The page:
Read on: Dairy and Gluten-free Candy
Are peanut m&m’s gluten free?
Peanut m&m’s are a favorite among many people, and if that’s you, you might be wondering if these are safe for a gluten-free diet.
Peanut m&m’s do not have any gluten-containing ingredients and should be considered safe for a gluten-free diet. The Mars company doesn’t share any information on their processing related to gluten, so if you are extremely sensitive to gluten, you may want to be aware of a possibility for cross contamination.
Read on: Are peanut m&m’s gluten-free?
Are almond m&m’s gluten-free?
Almond m&m’s do not contain any gluten-containing ingredients, but do not have a gluten-free label. Use your best judgment based on your level of sensitivity on whether these feel right for you and your diet.
Are peanut butter m&m’s gluten-free?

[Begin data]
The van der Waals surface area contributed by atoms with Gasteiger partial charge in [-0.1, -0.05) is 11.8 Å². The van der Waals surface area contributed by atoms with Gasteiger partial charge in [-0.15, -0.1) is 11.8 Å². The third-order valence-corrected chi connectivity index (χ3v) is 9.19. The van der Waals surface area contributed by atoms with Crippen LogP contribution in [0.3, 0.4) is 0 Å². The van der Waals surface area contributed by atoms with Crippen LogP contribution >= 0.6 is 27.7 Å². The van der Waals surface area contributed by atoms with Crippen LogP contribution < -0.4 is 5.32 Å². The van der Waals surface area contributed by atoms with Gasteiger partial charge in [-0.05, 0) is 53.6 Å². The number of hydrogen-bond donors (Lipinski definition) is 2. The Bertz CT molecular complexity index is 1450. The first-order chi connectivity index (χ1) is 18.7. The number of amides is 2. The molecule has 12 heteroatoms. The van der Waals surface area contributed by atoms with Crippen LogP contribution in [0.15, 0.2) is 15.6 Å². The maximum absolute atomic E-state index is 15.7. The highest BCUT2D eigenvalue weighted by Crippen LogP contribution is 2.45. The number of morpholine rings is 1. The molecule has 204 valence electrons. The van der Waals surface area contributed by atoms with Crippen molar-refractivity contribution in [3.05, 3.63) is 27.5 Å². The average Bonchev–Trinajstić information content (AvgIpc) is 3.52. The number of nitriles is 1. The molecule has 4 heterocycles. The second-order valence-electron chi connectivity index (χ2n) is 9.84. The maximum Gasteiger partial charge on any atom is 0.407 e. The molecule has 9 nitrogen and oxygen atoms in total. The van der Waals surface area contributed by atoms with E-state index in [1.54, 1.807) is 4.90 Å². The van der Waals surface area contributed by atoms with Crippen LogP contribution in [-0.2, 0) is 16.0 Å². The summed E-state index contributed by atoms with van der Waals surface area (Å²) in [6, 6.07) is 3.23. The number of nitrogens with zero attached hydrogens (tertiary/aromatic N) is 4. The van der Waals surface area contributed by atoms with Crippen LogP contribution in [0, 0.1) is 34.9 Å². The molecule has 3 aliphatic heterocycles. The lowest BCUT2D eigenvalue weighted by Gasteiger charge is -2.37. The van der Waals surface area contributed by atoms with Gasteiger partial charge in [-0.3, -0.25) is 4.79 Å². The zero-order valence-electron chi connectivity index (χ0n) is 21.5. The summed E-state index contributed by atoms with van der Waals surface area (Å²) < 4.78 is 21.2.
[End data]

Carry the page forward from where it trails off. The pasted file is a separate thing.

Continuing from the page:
Peanut butter m&m’s do not contain gluten-containing ingredients. You will want to determine what you’re comfortable with for you and your diet as to whether you enjoy this candy without the presence of a gluten-free label.
If you’re an m&m lover and follow a gluten-free diet, I hope that this information has helped you make an informed decision whether or not to include this candy in your diet.
These candies are gluten-free, not dairy-free, and the Mars company doesn’t give information about cross contamination or how their lines are processed.
Decide based on your level of sensitivity and comfort whether you bring them into your diet.